How to Avoid Feeling Jaded on the Road

Walking around the night markets in Taipei

Walking around the night markets in Taipei

It happens to the best of us. Move around the globe too frequently, and soon enough, you start to feel jaded. The buildings, people, markets, and food all start to look, act, sell, and taste the same so much that you can’t differentiate one country from another. You’ve experienced so much that you can no longer appreciate a new location like you did when you first set out on your travels. So when you’re feeling worn out and yearning for something more consistent for a while, here are some remedies to consider.

Change Continents

Wherever you are, change your location. By this, I mean a new continent and not the country next door. Been walking the trail of European castles and churches for too long? Take a detour to a remote part of Asia. Just finished volunteering in Africa for 3 months? Settle down in Australia for a while.  It might seem drastic, but it presents a refreshingly new set of challenges and opportunities to chew on while you settle in.

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My apartment rental in Bangkok

Sit Still

You’ve become acquainted with a lot of different places in a short timespan, and now it’s time to get to know one area/neighborhood really well. After you’ve changed continents, you need to sit still for 3-6 months, depending on what you feel is appropriate. Find yourself a comfortable apartment on the outskirts of a major city, somewhere with easy access downtown and all the basic amenities you need.

Wanderlust will inevitably come ringing within a few weeks time, but you’re going to have to let that call go to voicemail. Remember your old pal, travel burnout? He’s waiting for you on the other side of the door, ready and willing to escort you to your next destination. Send him away and carry on as normal.

It’s not to say you won’t make day trips to neighboring cities or take weekend trips, but heading out on a spontaneous 3-week venture won’t help your case. For the most part, it’s important to stay put, during this time. Enjoy not having to apply for visas, search out accommodation, adapt to different time zones, or planning your travels, for a beat.

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Itinerary Change

Consider this a working vacation from your vacation. Greet old habits with open arms, only temporarily of course. Interchange evening plans between books and bars. Have some new friends over for a home-cooked meal instead of fighting traffic on your way to dinner in the city. Go for a jog in the park, picnic in the mountains, use this opportunity to blend into your new surroundings. While you shouldn’t necessarily dodge the tourist spots, they don’t need to be at the top of your list. You’ll see them when you see them. Unpack and unwind, chat with your new neighbors, and make your new home your own, as if you wouldn’t be leaving.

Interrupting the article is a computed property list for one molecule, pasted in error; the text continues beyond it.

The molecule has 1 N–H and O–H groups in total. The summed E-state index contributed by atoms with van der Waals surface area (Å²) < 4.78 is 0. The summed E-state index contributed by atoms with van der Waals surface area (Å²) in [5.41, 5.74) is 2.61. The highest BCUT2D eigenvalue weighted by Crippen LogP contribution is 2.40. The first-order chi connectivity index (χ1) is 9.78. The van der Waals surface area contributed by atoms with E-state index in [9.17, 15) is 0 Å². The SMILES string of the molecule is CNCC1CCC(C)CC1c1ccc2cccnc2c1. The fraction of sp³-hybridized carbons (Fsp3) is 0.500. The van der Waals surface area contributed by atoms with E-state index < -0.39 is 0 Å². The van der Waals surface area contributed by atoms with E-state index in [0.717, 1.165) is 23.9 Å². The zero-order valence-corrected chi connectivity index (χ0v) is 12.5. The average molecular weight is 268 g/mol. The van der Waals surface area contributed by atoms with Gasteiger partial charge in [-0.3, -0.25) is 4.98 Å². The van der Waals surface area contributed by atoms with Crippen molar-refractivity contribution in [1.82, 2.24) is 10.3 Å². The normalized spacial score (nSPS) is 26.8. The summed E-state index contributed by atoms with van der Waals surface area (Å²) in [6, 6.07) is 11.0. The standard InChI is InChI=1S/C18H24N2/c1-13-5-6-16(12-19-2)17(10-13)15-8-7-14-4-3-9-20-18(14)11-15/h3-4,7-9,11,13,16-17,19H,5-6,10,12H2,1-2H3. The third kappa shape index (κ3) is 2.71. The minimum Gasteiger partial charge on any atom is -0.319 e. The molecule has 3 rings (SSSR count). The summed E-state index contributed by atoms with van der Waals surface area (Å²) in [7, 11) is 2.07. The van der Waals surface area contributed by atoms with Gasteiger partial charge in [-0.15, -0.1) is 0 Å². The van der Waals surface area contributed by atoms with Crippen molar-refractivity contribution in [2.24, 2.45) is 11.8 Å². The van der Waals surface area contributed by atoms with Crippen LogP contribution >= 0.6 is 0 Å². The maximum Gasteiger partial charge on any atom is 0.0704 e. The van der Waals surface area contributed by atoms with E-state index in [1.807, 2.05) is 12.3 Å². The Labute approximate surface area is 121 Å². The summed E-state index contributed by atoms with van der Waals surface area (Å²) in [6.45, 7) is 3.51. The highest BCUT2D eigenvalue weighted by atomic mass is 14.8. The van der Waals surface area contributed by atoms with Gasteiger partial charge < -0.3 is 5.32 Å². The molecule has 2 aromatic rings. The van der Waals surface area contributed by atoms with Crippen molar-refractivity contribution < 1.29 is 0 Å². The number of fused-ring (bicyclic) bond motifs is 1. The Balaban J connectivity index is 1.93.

Take the time to phone home, have friends come out to visit you, find new hobbies, perfect your craft, anything that is difficult to accomplish when you’re moving around every few days.

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New Routine

Exercise in the morning, work during the day, set a time when you’re going to call it quits, and turn it all off. Find a way to enjoy the evenings in your new homebase that best suits your interests. Maybe you go out dancing, attend a local meetup, or volunteer on the weekends. Create an efficient, dynamic routine, and prioritize everything you want to do while you’re stationary. After all is said and done, turn off your phone, crawl into bed with a good book or movie, and get some sleep.

After a few month’s time, you’ll be antsy to hit the road again and be able to enjoy it now that you’re rested.

There’s no need to be in a rush to go see everything at this very moment. The world will always be out there waiting to welcome you to each new corner, and don’t you want to be feeling your best when you set out to explore again?

How to you keep from feeling jaded on the road?

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